The incredible shrinking public sector…

There’s a lot of heat and not too much light in the debate about the public sector at the moment.  What we don’t get is balance – the pros and cons. I’m less worried about entitlements, more concerned to establish what a sensible limit to the public sector should be.

One current shibboleth: public sector workers are overpaid and over-pensioned.  The truth: some are, some senior execs are, most aren’t, most get by. They’ve accepted long years of being relatively underpaid (though with the prospect of a good pension) and now pay is better they find themselves pilloried – with a broad perception that they’re a) parasitical and b) doing work that’s dispensable.  

Another: hit the management hard, protect the front line. There’s a perception out there that you can get rid of the support staff and managers and leave the front line untouched. Maybe, but then the nurses will have much less time for patients, and teachers for pupils.

And a third: the private sector should take on public sector roles. In the health service, schools, defence? Some areas the state does much much better.

Let’s think for a moment about what everyone does in the private sector. Technology and efficiencies and outsourcing mean there are many fewer productive, fewer manufacturing jobs in the private sector these days.  Jobs are in the service sector, maybe (maybe not) add to the quality of life, but aren’t productive in the ordinary sense of the word. Now, wouldn’t it be better if we were paying a little more into schools and NHS budget (if wisely spent) – and less buying new fridges or a gourmet meal or even a Big Mac twice a week? We need a productive, value-adding base to the economy but it simply can’t be the size it used to be. Just what are the private-sector jobs that everyone will be doing if we have public expenditure down to 40% of GDP – and full(ish) employment? Will they be jobs worth doing? And conversely, easily shaken out as soon as the economy turns down?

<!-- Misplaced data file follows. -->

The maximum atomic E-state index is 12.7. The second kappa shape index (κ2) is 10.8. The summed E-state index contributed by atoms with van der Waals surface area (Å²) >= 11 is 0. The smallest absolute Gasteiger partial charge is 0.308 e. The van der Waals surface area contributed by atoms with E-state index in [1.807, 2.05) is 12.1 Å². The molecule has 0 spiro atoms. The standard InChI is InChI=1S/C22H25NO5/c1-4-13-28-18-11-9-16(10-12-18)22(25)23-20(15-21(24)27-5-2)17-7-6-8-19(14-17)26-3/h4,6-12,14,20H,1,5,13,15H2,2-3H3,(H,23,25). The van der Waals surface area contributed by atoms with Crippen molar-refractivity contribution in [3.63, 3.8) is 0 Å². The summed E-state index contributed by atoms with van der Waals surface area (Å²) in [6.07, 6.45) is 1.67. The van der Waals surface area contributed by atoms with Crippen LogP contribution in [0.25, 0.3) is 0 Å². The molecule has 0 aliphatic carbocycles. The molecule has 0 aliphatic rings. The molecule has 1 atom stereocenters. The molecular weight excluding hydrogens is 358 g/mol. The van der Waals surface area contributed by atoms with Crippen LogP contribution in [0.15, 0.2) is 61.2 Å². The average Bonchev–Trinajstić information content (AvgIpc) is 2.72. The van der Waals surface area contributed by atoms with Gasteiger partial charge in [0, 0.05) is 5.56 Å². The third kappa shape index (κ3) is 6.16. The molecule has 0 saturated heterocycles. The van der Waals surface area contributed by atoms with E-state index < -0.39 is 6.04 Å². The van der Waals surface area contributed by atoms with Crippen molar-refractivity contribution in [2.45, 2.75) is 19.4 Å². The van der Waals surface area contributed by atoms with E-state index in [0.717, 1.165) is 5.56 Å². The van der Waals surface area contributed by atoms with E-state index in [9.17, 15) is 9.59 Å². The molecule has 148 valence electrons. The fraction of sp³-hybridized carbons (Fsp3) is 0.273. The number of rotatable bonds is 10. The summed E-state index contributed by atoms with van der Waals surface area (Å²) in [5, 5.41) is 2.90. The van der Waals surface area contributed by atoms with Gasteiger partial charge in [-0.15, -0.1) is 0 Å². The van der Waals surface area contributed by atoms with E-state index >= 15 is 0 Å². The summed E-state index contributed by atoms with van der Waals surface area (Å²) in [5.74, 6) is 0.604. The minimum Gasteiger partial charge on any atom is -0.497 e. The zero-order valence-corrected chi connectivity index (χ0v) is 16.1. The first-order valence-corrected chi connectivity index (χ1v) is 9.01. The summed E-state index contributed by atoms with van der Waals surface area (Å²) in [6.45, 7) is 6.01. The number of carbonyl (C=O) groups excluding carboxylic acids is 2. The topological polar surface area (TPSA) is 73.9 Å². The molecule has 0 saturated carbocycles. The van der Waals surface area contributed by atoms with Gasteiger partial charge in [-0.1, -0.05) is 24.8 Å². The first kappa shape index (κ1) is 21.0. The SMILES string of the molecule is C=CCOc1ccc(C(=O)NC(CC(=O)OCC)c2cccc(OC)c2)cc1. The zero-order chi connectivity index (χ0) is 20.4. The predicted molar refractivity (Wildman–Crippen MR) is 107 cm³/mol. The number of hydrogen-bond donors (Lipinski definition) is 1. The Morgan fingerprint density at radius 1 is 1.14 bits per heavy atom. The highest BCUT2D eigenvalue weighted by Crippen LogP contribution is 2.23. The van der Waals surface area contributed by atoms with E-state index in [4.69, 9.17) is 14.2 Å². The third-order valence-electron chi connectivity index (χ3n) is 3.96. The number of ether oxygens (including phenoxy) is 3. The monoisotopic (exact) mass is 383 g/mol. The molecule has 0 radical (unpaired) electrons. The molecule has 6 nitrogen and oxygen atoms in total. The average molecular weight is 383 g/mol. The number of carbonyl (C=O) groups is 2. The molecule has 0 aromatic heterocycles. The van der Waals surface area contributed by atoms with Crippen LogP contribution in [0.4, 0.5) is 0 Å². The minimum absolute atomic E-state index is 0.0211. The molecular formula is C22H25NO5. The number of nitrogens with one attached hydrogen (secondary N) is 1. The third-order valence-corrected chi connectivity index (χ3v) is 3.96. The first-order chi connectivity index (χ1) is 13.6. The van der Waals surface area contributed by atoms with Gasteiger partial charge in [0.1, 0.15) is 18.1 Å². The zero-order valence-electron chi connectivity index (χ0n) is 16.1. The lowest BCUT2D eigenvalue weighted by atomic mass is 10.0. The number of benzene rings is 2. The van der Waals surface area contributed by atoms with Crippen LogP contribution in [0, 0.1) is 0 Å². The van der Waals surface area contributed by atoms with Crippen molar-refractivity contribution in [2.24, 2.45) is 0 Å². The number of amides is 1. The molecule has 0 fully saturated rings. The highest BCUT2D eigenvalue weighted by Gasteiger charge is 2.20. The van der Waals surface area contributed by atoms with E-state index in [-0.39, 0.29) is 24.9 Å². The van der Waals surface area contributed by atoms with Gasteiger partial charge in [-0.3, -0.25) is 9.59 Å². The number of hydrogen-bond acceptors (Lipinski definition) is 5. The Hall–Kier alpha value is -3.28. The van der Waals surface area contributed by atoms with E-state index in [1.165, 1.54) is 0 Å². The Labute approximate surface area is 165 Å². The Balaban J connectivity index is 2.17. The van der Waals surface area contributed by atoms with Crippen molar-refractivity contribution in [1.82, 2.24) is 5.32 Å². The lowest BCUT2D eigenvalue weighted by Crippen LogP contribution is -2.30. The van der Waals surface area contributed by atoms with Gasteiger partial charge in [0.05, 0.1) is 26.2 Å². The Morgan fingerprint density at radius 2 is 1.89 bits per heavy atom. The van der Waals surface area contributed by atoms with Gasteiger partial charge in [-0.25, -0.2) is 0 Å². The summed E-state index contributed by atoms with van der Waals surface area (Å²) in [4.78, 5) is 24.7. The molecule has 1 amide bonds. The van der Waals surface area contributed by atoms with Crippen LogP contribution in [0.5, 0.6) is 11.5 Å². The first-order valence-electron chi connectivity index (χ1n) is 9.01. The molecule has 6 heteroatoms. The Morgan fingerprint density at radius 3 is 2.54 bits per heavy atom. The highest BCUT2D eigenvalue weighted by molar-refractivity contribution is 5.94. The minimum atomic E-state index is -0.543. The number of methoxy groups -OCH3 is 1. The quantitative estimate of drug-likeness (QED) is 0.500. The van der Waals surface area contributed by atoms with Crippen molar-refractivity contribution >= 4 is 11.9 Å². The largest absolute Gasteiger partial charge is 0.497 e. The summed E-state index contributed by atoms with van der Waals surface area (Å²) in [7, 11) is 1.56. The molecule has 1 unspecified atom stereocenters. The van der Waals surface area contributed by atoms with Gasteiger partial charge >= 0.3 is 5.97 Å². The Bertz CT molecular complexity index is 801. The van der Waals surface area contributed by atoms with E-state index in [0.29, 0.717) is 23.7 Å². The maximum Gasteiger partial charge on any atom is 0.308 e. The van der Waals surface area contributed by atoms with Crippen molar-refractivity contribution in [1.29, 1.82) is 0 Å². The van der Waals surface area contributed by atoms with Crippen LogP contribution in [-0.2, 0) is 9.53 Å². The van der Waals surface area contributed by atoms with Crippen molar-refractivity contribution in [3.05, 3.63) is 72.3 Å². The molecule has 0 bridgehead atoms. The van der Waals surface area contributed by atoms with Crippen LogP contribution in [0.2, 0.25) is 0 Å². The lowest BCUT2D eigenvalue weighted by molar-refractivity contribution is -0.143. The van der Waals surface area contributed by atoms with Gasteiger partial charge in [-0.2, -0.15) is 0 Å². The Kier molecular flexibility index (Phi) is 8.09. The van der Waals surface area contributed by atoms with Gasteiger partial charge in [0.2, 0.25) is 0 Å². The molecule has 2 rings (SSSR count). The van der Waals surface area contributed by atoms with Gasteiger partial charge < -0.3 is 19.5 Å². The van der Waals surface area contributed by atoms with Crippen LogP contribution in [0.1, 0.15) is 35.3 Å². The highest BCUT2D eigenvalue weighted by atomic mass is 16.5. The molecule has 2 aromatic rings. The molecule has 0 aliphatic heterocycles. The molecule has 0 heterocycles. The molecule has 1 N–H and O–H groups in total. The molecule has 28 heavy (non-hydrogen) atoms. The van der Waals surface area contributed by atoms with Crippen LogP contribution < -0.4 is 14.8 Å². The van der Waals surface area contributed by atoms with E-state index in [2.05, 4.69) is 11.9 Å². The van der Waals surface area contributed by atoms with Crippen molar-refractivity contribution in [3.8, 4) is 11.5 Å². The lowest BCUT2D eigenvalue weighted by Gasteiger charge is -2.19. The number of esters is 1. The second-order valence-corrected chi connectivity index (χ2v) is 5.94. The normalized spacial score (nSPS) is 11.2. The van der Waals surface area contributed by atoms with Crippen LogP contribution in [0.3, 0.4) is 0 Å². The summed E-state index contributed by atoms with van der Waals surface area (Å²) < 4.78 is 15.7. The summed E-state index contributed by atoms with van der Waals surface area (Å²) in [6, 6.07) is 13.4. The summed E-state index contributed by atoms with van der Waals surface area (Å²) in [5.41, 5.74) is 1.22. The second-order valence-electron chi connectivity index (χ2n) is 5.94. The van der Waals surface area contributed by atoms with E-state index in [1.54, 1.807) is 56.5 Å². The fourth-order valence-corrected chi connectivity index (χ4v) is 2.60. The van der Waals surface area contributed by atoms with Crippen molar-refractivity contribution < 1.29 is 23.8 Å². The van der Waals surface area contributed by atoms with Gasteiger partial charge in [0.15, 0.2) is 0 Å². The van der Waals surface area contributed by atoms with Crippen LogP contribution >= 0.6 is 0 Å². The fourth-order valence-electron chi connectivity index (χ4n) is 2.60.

All the talk is about work and employment, but the reality is as it has been for decades that most of us have more and more leisure on our hands. We’ve sidelined a debate that goes back to Veblen, and has an immediate relevance.

Back to the public sector. Hit it too hard and we do a lot of damage. We’re in a world of portfolio workers, short-term contracts, outsourcing, a world where loyalty, trust and commitment are much harder to find. That may be inevitable for the private sector these days, but must it be for the public sector, with all its public-facing roles?  We must make certain it isn’t.

And a concomitant: if we’re not showing loyalty and commitment in our working lives, what chance our lives in our local community? We’re in danger of losing the habit – if we even still have it – of getting out there. The big society looks increasingly like a graft that won’t take.

The public sector isn’t sacrosanct. Staffing levels and pensions will and should take a hit. But for all our sakes we should tread carefully.

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